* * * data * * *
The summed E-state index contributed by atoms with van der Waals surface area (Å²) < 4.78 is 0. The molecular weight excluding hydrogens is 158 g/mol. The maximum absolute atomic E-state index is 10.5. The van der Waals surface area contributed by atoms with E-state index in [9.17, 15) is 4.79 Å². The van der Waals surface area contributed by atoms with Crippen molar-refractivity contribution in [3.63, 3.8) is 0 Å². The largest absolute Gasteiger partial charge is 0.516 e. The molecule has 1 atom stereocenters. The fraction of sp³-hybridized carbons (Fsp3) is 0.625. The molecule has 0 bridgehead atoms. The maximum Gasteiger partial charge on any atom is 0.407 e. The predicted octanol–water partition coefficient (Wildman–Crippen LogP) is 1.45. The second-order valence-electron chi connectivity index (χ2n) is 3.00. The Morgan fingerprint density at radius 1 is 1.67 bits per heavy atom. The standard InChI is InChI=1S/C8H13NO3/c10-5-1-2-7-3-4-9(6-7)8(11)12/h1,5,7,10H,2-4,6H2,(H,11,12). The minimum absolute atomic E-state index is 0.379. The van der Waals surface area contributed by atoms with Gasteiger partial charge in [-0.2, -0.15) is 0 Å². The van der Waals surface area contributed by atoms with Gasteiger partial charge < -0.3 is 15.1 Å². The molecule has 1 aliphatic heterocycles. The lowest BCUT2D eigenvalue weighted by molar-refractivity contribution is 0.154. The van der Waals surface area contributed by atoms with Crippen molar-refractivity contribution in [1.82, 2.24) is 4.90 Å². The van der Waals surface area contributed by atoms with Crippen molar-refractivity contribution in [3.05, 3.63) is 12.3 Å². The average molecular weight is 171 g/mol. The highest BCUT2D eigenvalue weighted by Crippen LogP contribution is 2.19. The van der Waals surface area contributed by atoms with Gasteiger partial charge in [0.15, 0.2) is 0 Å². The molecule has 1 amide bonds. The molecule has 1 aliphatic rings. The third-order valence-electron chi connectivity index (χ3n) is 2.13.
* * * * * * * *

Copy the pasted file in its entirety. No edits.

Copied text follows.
The summed E-state index contributed by atoms with van der Waals surface area (Å²) < 4.78 is 0. The molecular weight excluding hydrogens is 158 g/mol. The maximum absolute atomic E-state index is 10.5. The van der Waals surface area contributed by atoms with E-state index in [9.17, 15) is 4.79 Å². The van der Waals surface area contributed by atoms with Crippen molar-refractivity contribution in [3.63, 3.8) is 0 Å². The largest absolute Gasteiger partial charge is 0.516 e. The molecule has 1 atom stereocenters. The fraction of sp³-hybridized carbons (Fsp3) is 0.625. The molecule has 0 bridgehead atoms. The maximum Gasteiger partial charge on any atom is 0.407 e. The predicted octanol–water partition coefficient (Wildman–Crippen LogP) is 1.45. The second-order valence-electron chi connectivity index (χ2n) is 3.00. The Morgan fingerprint density at radius 1 is 1.67 bits per heavy atom. The standard InChI is InChI=1S/C8H13NO3/c10-5-1-2-7-3-4-9(6-7)8(11)12/h1,5,7,10H,2-4,6H2,(H,11,12). The minimum absolute atomic E-state index is 0.379. The van der Waals surface area contributed by atoms with Gasteiger partial charge in [-0.2, -0.15) is 0 Å². The van der Waals surface area contributed by atoms with Gasteiger partial charge < -0.3 is 15.1 Å². The molecule has 1 aliphatic heterocycles. The lowest BCUT2D eigenvalue weighted by molar-refractivity contribution is 0.154. The van der Waals surface area contributed by atoms with Crippen molar-refractivity contribution in [1.82, 2.24) is 4.90 Å². The van der Waals surface area contributed by atoms with Crippen molar-refractivity contribution in [3.05, 3.63) is 12.3 Å². The average molecular weight is 171 g/mol. The highest BCUT2D eigenvalue weighted by Crippen LogP contribution is 2.19. The van der Waals surface area contributed by atoms with Gasteiger partial charge in [0.15, 0.2) is 0 Å². The molecule has 1 amide bonds. The molecule has 1 aliphatic rings. The third-order valence-electron chi connectivity index (χ3n) is 2.13.